Florida federations preparing to send aid to communities hit by 'Ian'

The Jewish Federations of North America chair, Julie Platt, told The Jerusalem Post, "It’s clear that many communities in Ian’s path will have significant needs"

 Hurricane Ian makes its way to Florida's west coast after passing Cuba in a composite image from the National Oceanic and Atmospheric Administration (NOAA) GOES-East weather satellite September 27, 2022.  (photo credit: NOAA/HANDOUT VIA REUTERS)
Hurricane Ian makes its way to Florida's west coast after passing Cuba in a composite image from the National Oceanic and Atmospheric Administration (NOAA) GOES-East weather satellite September 27, 2022.
(photo credit: NOAA/HANDOUT VIA REUTERS)

WASHINGTON – Rescue workers and residents of Florida’s Gulf Coast searched for missing people and picked up the pieces from wrecked homes on Thursday after Hurricane Ian tore through the area with howling winds, torrential rains and raging surf and caused massive power outages.

One of the mightiest storms to hit the US mainland in recent years, Ian flooded communities before plowing across the peninsula to the Atlantic seaboard. Local power companies said more than 2.5 million homes and businesses in Florida remained without power.

Governor Ron DeSantis said that Lee and Charlotte counties, home to more than 900,000 people, were “basically off the grid.”

Ian blasted ashore at the barrier island of Cayo Costa on Wednesday afternoon as a Category 4 hurricane with maximum sustained winds of 150 miles per hour (241 kph). It rapidly transformed Florida’s southwestern shoreline, dotted with sandy beaches, coastal towns and mobile home parks, into a disaster zone as it swept seawater into waterfront homes.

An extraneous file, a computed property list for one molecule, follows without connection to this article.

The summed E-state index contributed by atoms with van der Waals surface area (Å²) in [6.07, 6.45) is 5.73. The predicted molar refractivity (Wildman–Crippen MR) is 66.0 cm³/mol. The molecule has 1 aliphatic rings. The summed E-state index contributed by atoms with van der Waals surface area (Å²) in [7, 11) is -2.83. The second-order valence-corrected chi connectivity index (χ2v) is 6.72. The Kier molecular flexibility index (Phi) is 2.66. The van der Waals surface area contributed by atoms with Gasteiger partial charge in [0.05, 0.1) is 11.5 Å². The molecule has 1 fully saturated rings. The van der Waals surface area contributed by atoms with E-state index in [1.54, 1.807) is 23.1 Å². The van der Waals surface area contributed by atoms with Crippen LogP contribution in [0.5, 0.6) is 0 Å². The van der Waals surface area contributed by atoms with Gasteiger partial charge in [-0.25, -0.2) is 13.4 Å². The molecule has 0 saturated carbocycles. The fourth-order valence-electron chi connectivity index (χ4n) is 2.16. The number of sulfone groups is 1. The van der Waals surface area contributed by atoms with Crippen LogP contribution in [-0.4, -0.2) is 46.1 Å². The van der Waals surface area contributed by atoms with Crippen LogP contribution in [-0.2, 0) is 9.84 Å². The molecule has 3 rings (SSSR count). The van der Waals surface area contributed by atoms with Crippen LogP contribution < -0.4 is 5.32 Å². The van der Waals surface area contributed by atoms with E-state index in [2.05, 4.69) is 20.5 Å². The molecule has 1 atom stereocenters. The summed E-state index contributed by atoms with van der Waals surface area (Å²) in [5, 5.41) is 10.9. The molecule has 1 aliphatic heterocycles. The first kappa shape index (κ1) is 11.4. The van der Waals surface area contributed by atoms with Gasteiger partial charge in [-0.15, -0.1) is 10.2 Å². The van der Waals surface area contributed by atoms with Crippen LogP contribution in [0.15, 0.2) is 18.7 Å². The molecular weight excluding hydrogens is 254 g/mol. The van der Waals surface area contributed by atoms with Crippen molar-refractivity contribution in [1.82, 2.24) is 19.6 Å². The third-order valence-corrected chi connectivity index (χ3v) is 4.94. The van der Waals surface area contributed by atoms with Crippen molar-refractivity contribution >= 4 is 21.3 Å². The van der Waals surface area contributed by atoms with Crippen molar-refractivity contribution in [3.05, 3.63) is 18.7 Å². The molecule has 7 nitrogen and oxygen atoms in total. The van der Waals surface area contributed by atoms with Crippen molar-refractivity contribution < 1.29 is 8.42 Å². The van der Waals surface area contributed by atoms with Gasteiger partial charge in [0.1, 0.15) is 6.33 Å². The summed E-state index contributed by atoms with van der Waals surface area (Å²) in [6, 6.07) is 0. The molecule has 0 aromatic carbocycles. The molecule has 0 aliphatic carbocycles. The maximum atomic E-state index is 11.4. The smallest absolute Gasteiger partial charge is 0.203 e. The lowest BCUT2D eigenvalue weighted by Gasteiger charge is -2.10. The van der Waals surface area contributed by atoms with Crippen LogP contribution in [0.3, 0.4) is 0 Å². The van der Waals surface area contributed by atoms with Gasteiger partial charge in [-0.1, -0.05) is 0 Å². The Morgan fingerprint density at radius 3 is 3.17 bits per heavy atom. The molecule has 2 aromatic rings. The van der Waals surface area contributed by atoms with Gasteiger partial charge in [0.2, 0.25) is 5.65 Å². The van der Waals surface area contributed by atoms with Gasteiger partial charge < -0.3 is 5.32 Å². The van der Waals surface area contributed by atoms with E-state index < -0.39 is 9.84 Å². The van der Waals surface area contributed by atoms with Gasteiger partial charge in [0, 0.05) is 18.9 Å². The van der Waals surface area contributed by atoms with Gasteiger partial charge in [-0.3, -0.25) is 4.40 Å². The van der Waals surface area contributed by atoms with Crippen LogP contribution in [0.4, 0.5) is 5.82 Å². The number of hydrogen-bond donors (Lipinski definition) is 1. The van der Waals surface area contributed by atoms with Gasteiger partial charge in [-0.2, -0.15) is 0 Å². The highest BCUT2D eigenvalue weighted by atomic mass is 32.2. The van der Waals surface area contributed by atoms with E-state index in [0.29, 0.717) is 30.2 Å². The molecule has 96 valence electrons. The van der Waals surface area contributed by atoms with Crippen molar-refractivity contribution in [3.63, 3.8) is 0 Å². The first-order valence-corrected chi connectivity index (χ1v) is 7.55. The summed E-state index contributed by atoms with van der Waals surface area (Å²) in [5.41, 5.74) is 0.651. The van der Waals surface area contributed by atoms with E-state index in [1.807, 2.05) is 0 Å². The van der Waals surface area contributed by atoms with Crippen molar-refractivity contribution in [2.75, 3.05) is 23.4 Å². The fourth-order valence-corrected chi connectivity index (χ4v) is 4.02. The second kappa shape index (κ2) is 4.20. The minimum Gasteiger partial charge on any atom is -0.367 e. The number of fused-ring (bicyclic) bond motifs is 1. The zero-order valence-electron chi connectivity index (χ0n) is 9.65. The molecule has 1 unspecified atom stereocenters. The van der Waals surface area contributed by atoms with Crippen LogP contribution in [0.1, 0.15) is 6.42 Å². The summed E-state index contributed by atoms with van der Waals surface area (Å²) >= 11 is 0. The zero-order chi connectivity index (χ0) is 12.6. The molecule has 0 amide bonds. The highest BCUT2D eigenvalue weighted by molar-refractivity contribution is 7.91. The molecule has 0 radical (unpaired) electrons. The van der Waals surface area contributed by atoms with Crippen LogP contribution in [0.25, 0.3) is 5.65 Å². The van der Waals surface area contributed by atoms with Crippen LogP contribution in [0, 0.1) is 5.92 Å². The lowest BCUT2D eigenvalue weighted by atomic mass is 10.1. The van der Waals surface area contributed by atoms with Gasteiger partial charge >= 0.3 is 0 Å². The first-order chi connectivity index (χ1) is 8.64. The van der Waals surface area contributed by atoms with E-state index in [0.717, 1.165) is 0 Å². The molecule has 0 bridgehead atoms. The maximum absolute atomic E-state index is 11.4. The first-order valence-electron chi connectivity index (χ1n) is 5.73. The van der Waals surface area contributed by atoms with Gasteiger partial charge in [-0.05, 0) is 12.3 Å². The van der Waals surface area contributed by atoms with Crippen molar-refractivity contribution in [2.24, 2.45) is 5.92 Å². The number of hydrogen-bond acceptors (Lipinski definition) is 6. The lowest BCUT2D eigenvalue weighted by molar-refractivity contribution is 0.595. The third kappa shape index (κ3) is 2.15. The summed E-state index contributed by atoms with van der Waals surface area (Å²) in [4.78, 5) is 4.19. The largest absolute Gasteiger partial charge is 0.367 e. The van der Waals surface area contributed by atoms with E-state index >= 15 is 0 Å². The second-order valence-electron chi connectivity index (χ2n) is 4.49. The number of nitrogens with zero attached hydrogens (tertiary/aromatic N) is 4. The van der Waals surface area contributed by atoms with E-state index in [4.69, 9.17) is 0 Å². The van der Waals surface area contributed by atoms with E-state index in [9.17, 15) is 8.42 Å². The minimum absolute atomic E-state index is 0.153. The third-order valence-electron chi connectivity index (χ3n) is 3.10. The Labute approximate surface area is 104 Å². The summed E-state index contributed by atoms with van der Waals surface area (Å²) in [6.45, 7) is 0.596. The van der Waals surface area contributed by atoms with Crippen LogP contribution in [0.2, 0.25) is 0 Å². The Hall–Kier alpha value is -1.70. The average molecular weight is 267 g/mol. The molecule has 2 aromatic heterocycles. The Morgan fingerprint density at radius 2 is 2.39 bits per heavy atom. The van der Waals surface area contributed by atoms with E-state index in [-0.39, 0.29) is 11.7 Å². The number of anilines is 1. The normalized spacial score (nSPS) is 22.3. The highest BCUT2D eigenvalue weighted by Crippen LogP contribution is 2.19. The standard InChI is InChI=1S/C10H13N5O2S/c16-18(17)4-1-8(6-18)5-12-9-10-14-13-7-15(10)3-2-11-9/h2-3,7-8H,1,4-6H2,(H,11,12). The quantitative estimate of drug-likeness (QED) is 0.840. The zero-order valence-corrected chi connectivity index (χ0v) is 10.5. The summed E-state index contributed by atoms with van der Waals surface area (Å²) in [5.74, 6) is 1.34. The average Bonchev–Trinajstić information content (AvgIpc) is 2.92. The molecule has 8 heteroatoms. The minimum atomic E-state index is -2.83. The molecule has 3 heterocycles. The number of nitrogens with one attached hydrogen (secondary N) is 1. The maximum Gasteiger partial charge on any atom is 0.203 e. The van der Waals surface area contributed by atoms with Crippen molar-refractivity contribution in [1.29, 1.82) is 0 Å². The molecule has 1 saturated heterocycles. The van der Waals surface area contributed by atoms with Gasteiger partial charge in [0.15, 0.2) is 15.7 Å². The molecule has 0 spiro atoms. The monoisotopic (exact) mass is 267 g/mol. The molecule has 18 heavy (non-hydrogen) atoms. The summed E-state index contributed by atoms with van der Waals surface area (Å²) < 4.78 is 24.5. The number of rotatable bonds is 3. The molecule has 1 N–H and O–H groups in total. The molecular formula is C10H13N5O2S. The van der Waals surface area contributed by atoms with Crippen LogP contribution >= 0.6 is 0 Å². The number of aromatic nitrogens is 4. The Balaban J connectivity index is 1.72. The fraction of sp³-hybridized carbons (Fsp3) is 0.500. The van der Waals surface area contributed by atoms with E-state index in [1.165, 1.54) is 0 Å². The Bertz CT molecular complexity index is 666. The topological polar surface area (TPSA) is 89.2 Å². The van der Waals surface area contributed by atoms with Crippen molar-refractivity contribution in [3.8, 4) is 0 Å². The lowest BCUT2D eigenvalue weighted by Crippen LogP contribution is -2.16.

“The impacts of this storm are historic and the damage that was done was historic,” DeSantis said during a news briefing. “We have never seen a flood event like this. We have never seen a storm surge of this magnitude.”

 A satellite image shows Hurricane Ida in the Gulf of Mexico and approaching the coast of Louisiana, US, August 29, 2021. (credit: NOAA/HANDOUT VIA REUTERS) A satellite image shows Hurricane Ida in the Gulf of Mexico and approaching the coast of Louisiana, US, August 29, 2021. (credit: NOAA/HANDOUT VIA REUTERS)

Sending funds and aid to communities affected

Meanwhile, local Jewish communities were assessing the damages, and preparing to send funds and aid to communities that were impacted most.

Julie Platt, chair of the Jewish Federations of North America told The Jerusalem Post that, while the organization is still assessing the damage, “it’s clear that many communities in Ian’s path will have significant needs.”

“Jewish Federations are especially well-positioned to help in these kinds of situations, which is why we have opened an emergency collection for donations and are preparing to provide emergency grants to the communities hit by this devastating storm,” Platt said.

Alissa Fischel, chief development and engagement officer at the Jewish Federation of Tampa, said that her community was “very lucky.”

“We have some power outages around town, but there appears to be very minimal damage,” she said. The Federation, which is expected to reopen its offices on Friday, is working to help other communities in need.

“We’ve already reached out to all of the regional federations,” said Fischel. “We are prepared to send help. We are collecting funds as well as any non-perishable food and hygiene items. We’re collecting them at both of our locations in Tampa, and we are hoping to be able to get those to the areas that are in need during the week.”

Maxine Kaufman, executive director of the Jewish Federation of Florida’s Gulf Coast, said she is coordinating with other federations in an effort to travel to the impacted communities and help with cleanup efforts. She noted that, while her area saw relatively mild damage, the community is still waiting for power restoration.

Reuters contributed to this report.